Surrey: Seniors in Delta, Langley and Surrey are benefiting from more than $12.8 million in 2018-19 funding to increase staffing levels and ensure that seniors get the care they need in residential care homes.
This initial investment starts year one of a three-year plan to increase the direct care seniors receive in residential care homes in these communities and around the province – to reach the target 3.36 care hours per-resident day, on average across health authorities, by 2021.
“This standard of care for long-term care residents was set over a decade ago and was not being achieved. Under the plan that Premier John Horgan announced earlier this year, we are taking clear action towards meeting the target of 3.36 care hours per-resident day,” said Adrian Dix, Minister of Health.
“Our government is delivering on our commitment to improve seniors’ care and have increased staffing for seniors’ care in the Lower Mainland, with approximately 288,000 more direct care hours to be provided in these three communities this fiscal year alone. It is clear action is being taken to meet this target.”
The more than $12.8-million investment in care hours for Delta, Langley and Surrey is part of the $48.4 million being allocated to health authorities in 2018-19 to fund over one million more hours of direct care throughout the province. This increased funding for residential care is the first allocation in the three-year investment of $240 million to increase direct care seniors receive to 3.36 hours per-resident-day average by health authority, announced in September 2018. In 2016, the average direct care hours in British Columbia were 3.11 per resident-day.
In the 23 homes that have received funding in communities, approximately 125,000 additional direct care hours were provided by the end of September 2018.
“People living in residential care and their families expect to receive the best day-to-day assistance possible. By making this investment, we are working to raise the quality of life seniors have in their residential care homes,” Dix said.
Increasing the staff hours in residential care homes in these three communities is just one of several health-care improvements underway in the region. These include:
- Dramatically increasing the volume of MRIs in Fraser Health. Over 8,500 more scans are being performed this fiscal year, increasing scans to 63,000. The two MRI clinics purchased by the government will add 10,000 scans to the region next fiscal.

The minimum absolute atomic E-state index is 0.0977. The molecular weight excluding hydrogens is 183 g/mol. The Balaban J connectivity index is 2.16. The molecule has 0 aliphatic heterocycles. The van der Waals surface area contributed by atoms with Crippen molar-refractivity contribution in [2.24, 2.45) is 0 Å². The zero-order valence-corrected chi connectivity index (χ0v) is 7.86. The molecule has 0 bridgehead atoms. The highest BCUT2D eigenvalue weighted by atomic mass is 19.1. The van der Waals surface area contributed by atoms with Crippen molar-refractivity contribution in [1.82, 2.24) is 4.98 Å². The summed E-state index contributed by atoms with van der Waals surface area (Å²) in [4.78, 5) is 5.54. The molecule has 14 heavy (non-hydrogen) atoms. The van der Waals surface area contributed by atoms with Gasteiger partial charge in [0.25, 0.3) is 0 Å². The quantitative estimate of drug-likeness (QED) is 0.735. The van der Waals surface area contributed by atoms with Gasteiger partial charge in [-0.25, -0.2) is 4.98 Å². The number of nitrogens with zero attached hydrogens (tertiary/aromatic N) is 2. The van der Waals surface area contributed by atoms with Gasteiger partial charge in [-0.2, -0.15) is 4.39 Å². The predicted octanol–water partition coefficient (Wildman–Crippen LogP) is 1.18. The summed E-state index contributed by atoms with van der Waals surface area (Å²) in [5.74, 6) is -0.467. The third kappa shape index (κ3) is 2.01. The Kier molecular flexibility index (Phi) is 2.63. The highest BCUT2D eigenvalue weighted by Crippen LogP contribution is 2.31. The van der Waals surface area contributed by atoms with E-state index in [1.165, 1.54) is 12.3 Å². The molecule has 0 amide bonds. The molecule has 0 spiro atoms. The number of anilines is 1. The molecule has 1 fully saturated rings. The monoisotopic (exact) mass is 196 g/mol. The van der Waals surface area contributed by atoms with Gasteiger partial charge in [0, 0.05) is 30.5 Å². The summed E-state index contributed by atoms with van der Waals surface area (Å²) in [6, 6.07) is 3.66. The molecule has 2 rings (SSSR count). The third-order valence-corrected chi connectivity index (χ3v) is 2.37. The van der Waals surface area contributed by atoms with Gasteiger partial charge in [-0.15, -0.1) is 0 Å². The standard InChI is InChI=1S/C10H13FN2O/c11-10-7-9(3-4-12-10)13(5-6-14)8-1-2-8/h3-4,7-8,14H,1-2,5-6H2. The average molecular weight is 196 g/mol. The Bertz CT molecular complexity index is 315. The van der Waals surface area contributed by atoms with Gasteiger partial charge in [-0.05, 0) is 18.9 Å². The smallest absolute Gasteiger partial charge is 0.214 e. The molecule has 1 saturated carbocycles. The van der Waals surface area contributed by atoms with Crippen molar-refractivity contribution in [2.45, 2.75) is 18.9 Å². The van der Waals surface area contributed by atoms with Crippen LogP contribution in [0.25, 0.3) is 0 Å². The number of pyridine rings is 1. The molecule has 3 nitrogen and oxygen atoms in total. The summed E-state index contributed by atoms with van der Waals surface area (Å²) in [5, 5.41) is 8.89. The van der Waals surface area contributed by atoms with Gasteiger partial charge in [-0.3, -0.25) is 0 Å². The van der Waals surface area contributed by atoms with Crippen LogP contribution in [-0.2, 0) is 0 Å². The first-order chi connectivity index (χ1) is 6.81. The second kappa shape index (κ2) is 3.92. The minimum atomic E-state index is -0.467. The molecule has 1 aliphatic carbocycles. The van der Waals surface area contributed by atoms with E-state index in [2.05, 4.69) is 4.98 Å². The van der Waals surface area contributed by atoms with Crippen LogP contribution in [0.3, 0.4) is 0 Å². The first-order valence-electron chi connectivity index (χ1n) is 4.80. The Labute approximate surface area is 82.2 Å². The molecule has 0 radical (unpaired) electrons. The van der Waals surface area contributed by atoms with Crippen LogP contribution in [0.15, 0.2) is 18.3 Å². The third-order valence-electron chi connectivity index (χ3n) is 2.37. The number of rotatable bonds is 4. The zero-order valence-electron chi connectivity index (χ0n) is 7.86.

- Giving Surrey residents improved same-day access to urgent primary care with the opening of the new Surrey Urgent Primary Care Centre. Annual staffing and operating costs are projected at approximately $3.8 million. One-time capital costs are estimated at $3.1 million.
- Concept planning for a new Surrey Hospital.
- Opened an additional 24 publicly funded residential care beds in Surrey with an average of 3.36 direct-care hours per resident day.
- Expanded the day programs for older adults across Fraser Health with 369 new spaces weekly, including new weekend spots, to provide caregivers with increased support and flexibility when their loved one receives care.
Anne Kang, Parliamentary Secretary for Seniors said: “Thousands of British Columbians live in residential care facilities and government is dedicated to making sure both residents and the staff looking after them have the supports they need. This investment means more direct care at the bedside, assistance and overall better lives for the people staying in these homes.
- Residential care homes offer seniors 24-hour professional supervision and care in a safe and secure environment.
- In April 2018, the ministries of Health and Advanced Education, Skills and Training announced approximately $3.3 million to create new health-care assistant seats in 11 post-secondary institutions throughout British Columbia to increase staffing levels in residential care homes and community care sectors.
- Health-care assistants are frontline care providers who work in a variety of institutional and community settings including home support agencies and residential care homes.
- Approximately 50% of health-care assistants in B.C. are part-time or casual.
- Through the $240-million investment over three years, the average direct care hours in B.C. will increase from 3.11 per-resident day in 2016 to 3.24 by 2019, reaching 3.36 by 2021.
- Progress has been made with almost 270,000 more care hours now being provided by converting part-time and casual staff to full time.
- New funding of $48.4 million in 2018 will add more than one million hours of direct care.